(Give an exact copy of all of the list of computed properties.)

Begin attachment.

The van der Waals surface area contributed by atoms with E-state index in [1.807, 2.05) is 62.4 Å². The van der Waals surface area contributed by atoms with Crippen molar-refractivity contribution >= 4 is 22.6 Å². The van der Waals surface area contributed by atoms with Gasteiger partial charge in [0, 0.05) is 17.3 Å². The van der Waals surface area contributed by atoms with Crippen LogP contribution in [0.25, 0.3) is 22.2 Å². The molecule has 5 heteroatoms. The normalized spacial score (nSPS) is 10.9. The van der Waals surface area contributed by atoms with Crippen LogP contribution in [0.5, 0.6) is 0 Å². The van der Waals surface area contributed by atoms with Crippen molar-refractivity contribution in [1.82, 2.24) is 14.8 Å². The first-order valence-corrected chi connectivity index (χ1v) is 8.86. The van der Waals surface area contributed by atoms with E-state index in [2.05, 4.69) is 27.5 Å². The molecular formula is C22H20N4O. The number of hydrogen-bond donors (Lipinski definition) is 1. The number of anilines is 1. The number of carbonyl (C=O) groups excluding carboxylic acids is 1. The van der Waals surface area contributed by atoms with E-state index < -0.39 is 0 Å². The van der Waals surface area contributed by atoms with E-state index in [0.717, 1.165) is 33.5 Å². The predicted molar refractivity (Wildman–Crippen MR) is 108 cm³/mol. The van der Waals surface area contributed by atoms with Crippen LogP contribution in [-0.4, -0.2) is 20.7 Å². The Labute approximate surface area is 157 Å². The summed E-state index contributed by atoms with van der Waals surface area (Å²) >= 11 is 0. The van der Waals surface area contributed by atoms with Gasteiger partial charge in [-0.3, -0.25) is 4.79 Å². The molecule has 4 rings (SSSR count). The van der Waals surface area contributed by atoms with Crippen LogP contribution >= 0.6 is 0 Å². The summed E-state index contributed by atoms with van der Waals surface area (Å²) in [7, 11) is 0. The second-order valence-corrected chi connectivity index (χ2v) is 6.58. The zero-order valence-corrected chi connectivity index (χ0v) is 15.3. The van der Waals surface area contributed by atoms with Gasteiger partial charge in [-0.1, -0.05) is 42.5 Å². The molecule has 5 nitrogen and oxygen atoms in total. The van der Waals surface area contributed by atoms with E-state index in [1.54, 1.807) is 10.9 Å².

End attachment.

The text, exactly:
The van der Waals surface area contributed by atoms with E-state index in [1.807, 2.05) is 62.4 Å². The van der Waals surface area contributed by atoms with Crippen molar-refractivity contribution >= 4 is 22.6 Å². The van der Waals surface area contributed by atoms with Gasteiger partial charge in [0, 0.05) is 17.3 Å². The van der Waals surface area contributed by atoms with Crippen LogP contribution in [0.25, 0.3) is 22.2 Å². The molecule has 5 heteroatoms. The normalized spacial score (nSPS) is 10.9. The van der Waals surface area contributed by atoms with Crippen LogP contribution in [0.5, 0.6) is 0 Å². The van der Waals surface area contributed by atoms with Crippen molar-refractivity contribution in [1.82, 2.24) is 14.8 Å². The first-order valence-corrected chi connectivity index (χ1v) is 8.86. The van der Waals surface area contributed by atoms with E-state index in [2.05, 4.69) is 27.5 Å². The molecular formula is C22H20N4O. The number of hydrogen-bond donors (Lipinski definition) is 1. The number of anilines is 1. The number of carbonyl (C=O) groups excluding carboxylic acids is 1. The van der Waals surface area contributed by atoms with E-state index < -0.39 is 0 Å². The van der Waals surface area contributed by atoms with E-state index in [0.717, 1.165) is 33.5 Å². The predicted molar refractivity (Wildman–Crippen MR) is 108 cm³/mol. The van der Waals surface area contributed by atoms with Crippen LogP contribution in [-0.4, -0.2) is 20.7 Å². The Labute approximate surface area is 157 Å². The summed E-state index contributed by atoms with van der Waals surface area (Å²) >= 11 is 0. The van der Waals surface area contributed by atoms with Gasteiger partial charge in [-0.3, -0.25) is 4.79 Å². The molecule has 4 rings (SSSR count). The van der Waals surface area contributed by atoms with Crippen LogP contribution >= 0.6 is 0 Å². The summed E-state index contributed by atoms with van der Waals surface area (Å²) in [7, 11) is 0. The second-order valence-corrected chi connectivity index (χ2v) is 6.58. The zero-order valence-corrected chi connectivity index (χ0v) is 15.3. The van der Waals surface area contributed by atoms with Gasteiger partial charge in [-0.1, -0.05) is 42.5 Å². The molecule has 5 nitrogen and oxygen atoms in total. The van der Waals surface area contributed by atoms with E-state index in [1.54, 1.807) is 10.9 Å².